Jump to ContentJump to Main Navigation
Central Banks into the BreachFrom Triumph to Crisis and the Road Ahead$
Users without a subscription are not able to see the full content.

Pierre L. Siklos

Print publication date: 2017

Print ISBN-13: 9780190228835

Published to Oxford Scholarship Online: August 2017

DOI: 10.1093/oso/9780190228835.001.0001

Show Summary Details
Page of

PRINTED FROM OXFORD SCHOLARSHIP ONLINE (oxford.universitypressscholarship.com). (c) Copyright Oxford University Press, 2021. All Rights Reserved. An individual user may print out a PDF of a single chapter of a monograph in OSO for personal use. date: 15 January 2021

Moderation Before the Storm

Moderation Before the Storm

(p.1) 1 Moderation Before the Storm
Central Banks into the Breach

Pierre L. Siklos

Oxford University Press

This chapter provides an overview of the macroeconomic environment since 2000. The era is broken down into three periods: 2000–2006, 2007–2010, and 2011–present. Warnings of an imminent crisis were present before 2007, but generally they were ignored by self-satisfied policymakers. Pre-crisis, inflation control was the once rising and, seemingly, preeminent monetary policy strategy. A review, both pre- and post-GFC, of a wide variety of macroeconomic and financial indicators is included, with discussion of lesser known variables such as proxies for central bank communication and balance sheet indicators. These clearly enable us to identify interventions by central banks while also highlighting areas of continuing concern. In some respects (e.g. concerns about financial stability), everything has changed post-crisis, but in other respects (e.g. monetary policy strategy) fewer changes are apparent. The chapter concludes by arguing that there are reasons to be apprehensive about the current state of monetary policy and central banking.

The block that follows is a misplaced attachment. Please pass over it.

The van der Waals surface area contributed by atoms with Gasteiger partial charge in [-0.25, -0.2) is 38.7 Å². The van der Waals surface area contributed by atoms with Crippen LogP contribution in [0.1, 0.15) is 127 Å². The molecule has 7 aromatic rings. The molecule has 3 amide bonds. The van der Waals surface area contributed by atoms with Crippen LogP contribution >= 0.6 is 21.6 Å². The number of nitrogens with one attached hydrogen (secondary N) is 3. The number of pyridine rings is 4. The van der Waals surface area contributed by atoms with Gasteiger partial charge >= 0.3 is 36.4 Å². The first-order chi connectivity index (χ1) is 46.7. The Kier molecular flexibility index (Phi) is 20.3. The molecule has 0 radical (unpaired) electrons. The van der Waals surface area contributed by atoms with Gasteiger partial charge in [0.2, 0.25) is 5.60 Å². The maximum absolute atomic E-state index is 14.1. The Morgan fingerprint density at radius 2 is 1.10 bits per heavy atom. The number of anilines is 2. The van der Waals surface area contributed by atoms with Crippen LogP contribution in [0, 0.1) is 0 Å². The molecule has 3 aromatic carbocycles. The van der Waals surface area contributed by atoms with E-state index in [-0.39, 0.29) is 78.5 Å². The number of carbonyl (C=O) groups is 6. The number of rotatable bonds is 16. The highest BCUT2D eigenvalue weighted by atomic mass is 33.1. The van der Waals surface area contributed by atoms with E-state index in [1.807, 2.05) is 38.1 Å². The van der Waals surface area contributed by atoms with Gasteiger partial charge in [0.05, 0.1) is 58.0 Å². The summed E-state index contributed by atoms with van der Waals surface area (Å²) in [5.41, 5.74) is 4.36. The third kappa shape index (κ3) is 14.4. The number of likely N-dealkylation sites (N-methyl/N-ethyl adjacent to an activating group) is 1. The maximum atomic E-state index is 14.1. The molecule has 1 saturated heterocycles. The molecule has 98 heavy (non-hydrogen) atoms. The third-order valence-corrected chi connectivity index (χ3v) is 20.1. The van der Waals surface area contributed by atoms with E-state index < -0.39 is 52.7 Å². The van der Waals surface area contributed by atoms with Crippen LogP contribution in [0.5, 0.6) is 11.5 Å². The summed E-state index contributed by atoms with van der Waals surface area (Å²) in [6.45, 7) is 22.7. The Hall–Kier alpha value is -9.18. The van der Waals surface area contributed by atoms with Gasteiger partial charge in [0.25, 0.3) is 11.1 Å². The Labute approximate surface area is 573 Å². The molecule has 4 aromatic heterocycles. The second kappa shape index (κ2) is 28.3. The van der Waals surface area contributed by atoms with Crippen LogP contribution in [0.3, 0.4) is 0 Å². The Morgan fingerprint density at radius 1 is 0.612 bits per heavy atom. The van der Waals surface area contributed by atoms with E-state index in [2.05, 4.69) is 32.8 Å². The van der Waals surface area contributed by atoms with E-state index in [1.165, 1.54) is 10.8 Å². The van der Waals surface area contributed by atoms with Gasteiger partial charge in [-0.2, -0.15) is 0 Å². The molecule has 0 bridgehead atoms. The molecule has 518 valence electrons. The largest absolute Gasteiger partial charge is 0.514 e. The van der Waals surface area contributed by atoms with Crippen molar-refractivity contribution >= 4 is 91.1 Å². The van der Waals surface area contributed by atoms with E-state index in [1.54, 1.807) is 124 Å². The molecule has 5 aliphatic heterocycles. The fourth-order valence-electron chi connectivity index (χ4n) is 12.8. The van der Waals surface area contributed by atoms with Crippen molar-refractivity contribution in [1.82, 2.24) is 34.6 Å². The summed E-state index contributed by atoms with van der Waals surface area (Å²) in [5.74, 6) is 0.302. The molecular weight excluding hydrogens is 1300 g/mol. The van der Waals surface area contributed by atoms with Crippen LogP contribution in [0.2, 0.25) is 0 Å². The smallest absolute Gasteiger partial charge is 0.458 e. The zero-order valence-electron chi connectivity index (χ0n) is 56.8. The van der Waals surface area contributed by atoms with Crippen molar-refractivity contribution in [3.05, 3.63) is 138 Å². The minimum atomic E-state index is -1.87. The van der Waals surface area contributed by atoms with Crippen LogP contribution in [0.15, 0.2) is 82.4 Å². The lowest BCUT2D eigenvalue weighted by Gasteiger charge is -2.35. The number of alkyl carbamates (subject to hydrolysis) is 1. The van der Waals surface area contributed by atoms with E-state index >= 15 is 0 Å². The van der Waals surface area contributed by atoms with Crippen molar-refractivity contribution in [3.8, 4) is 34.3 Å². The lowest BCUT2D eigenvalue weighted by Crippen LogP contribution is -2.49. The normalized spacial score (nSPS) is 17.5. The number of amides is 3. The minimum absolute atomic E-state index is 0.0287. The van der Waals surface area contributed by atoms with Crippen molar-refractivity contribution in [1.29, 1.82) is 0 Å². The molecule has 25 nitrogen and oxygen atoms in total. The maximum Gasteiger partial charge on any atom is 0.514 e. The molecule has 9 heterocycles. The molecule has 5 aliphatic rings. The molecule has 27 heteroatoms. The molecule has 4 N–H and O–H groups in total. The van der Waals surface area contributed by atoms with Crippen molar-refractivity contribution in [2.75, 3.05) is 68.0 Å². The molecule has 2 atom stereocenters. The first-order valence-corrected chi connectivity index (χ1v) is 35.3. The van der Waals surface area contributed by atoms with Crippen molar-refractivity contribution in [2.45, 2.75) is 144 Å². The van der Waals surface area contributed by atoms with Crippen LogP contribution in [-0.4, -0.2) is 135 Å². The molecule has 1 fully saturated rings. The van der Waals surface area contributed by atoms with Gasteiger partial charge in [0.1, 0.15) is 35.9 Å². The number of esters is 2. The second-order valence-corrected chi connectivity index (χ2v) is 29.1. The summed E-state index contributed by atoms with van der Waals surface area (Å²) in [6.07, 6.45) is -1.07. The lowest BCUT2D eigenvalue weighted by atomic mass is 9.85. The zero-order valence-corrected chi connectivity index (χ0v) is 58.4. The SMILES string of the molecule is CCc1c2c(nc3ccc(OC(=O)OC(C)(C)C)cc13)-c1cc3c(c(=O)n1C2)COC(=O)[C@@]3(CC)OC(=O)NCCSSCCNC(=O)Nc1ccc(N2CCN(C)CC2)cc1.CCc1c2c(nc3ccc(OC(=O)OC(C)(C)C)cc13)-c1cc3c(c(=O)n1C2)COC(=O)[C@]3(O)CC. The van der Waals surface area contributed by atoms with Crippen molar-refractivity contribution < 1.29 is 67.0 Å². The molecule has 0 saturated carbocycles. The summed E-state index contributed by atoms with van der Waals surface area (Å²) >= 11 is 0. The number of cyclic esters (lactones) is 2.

Keywords:   global economy, central bank, asset price development, Great Recession, Great Moderation, macroprudential, headline inflation, emerging market economy, G8, Taylor Rule

Oxford Scholarship Online requires a subscription or purchase to access the full text of books within the service. Public users can however freely search the site and view the abstracts and keywords for each book and chapter.

Please, subscribe or login to access full text content.

If you think you should have access to this title, please contact your librarian.

To troubleshoot, please check our FAQs , and if you can't find the answer there, please contact us .